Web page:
The question made me look over my shoulder.
It must have been meant for someone else.
“Ever thought about teaching a writing class here?”
Who, me? I was a solitary freelancer whose only human contact was email from my editors.
This was in 2011, long before I established Always Wanted To Write as a writing studio.
I’d been taking fiction classes at the Downtown Writer’s Center in Syracuse, NY, and they needed an instructor to oversee a critique class of advanced non-fiction writers.
The invitation was a lightning bolt.
It electrified the placid landscape of my settled, quiet writer’s life. Up to that point I’d had a fuzzy, vague image of myself as a working writer, successful enough but mostly unmeritorious. Typical. Teaching would intensify the focus on me, my work, my own habits good and bad. To presume to teach is to lead by example. I’d have to step into the glare, my assumptions, abilities, knowledge of the craft all laid bare.
If I said “yes” I’d open myself to hard scrutiny. If I said “no” I could just fade back into the shadows.
Who, aside from actors and politicians, runs toward that glare?
I’d never taught a writing class before. Never saw myself as a teacher. Most of us, when beginning a new endeavor, ask, What have I got to offer? I was no different.
We doubt ourselves.
That’s commonplace. I doubted my ability to impart anything worthwhile to my students. I doubted I had the technical know-how to “judge” them for their work.
I wanted to say, “No, but…”–my default response. Then I thought back to the improv class my husband and I signed up for as a couple. He was a natural, jumping into every scene and skit with full-on commitment. I was the one who hung back, who entered into each moment doubtful, with “No, but…” defeating every gesture.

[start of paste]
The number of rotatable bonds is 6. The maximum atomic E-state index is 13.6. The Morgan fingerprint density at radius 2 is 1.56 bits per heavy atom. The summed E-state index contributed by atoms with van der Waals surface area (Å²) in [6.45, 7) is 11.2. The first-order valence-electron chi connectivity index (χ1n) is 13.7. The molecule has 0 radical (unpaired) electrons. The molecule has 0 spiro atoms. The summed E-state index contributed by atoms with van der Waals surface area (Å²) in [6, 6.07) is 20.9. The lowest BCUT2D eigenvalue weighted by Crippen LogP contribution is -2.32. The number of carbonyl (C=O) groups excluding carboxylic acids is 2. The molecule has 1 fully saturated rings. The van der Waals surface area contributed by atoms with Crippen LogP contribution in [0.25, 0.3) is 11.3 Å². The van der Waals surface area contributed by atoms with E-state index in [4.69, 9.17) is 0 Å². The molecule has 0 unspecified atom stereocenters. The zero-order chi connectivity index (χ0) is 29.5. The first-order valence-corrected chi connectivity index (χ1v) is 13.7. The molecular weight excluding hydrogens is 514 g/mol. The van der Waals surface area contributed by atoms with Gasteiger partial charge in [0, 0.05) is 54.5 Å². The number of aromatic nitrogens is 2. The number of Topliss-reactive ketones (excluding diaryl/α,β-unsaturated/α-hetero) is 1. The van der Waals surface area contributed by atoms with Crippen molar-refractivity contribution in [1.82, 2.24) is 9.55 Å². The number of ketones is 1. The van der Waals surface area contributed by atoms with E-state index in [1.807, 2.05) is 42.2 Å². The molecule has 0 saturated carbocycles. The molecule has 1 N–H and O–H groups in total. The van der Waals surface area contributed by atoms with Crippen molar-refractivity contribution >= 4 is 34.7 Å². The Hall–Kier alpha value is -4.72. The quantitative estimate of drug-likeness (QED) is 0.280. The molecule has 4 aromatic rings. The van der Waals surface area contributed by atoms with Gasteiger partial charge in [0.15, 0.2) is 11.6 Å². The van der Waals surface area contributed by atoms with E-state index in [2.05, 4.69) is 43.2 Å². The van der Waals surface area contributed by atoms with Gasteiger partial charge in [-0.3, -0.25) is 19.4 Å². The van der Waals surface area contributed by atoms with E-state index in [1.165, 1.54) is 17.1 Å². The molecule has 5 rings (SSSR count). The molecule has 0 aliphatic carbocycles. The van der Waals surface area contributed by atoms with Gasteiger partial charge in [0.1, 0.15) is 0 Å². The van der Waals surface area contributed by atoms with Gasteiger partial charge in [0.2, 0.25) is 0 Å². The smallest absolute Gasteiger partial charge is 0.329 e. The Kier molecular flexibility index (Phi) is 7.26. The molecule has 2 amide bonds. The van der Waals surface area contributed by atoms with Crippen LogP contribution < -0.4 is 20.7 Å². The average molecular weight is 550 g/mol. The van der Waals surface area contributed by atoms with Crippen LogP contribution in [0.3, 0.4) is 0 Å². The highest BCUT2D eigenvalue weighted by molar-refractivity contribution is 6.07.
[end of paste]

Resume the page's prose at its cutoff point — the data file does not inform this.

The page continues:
The first rule of improv is to be open and accept whatever’s handed to you. The guiding principle is “Yes, and….”
I couldn’t possibly help others unless I reached out my own hand, held tight to what I was given, and moved forward, not with certainty but with possibility. I had to trust. I had to accept. I had to let go.
I stepped into the glare, said yes…and went on to make mistakes, surrender control, uncover joy. Teaching is the secret toy surprise I hadn’t expected to find, the sunset glow after the tempest.
No doubt I’ve been an imperfect teacher.
No doubt I’ve inadvertently hurt someone’s feelings; it’s hard to share your work, especially if you’re new to the craft, and every writer is tender. But I try not to reject. I try to accept and add insight, guidance, encouragement.
My writing philosophy, especially for beginning writers, is too long to go into here. But it’s at Next Act for Women in an interview about my writing coaching and instruction.
Wherever your own path as a writer leads you, may you go forward with agreement and acceptance. “Yes, and…” is a fine way to start.